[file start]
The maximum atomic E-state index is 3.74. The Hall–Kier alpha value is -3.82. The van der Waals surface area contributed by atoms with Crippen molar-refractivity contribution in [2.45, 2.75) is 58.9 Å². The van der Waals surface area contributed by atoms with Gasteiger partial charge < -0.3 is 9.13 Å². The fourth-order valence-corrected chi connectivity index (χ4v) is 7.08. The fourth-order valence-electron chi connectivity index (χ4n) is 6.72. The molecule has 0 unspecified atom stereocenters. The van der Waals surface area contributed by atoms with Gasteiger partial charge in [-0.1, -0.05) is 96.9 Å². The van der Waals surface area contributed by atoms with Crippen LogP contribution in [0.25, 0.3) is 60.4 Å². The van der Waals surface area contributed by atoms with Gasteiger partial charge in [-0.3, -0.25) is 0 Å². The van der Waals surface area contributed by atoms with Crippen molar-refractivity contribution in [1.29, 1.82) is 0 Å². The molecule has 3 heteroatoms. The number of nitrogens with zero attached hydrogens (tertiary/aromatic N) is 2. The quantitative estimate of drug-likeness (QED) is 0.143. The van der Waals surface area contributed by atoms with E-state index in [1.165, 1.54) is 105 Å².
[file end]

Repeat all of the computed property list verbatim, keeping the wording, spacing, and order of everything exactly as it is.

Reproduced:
The maximum atomic E-state index is 3.74. The Hall–Kier alpha value is -3.82. The van der Waals surface area contributed by atoms with Crippen molar-refractivity contribution in [2.45, 2.75) is 58.9 Å². The van der Waals surface area contributed by atoms with Gasteiger partial charge < -0.3 is 9.13 Å². The fourth-order valence-corrected chi connectivity index (χ4v) is 7.08. The fourth-order valence-electron chi connectivity index (χ4n) is 6.72. The molecule has 0 unspecified atom stereocenters. The van der Waals surface area contributed by atoms with Gasteiger partial charge in [-0.1, -0.05) is 96.9 Å². The van der Waals surface area contributed by atoms with Crippen LogP contribution in [0.25, 0.3) is 60.4 Å². The van der Waals surface area contributed by atoms with Gasteiger partial charge in [-0.3, -0.25) is 0 Å². The van der Waals surface area contributed by atoms with Crippen molar-refractivity contribution in [1.29, 1.82) is 0 Å². The molecule has 3 heteroatoms. The number of nitrogens with zero attached hydrogens (tertiary/aromatic N) is 2. The quantitative estimate of drug-likeness (QED) is 0.143. The van der Waals surface area contributed by atoms with E-state index in [1.165, 1.54) is 105 Å².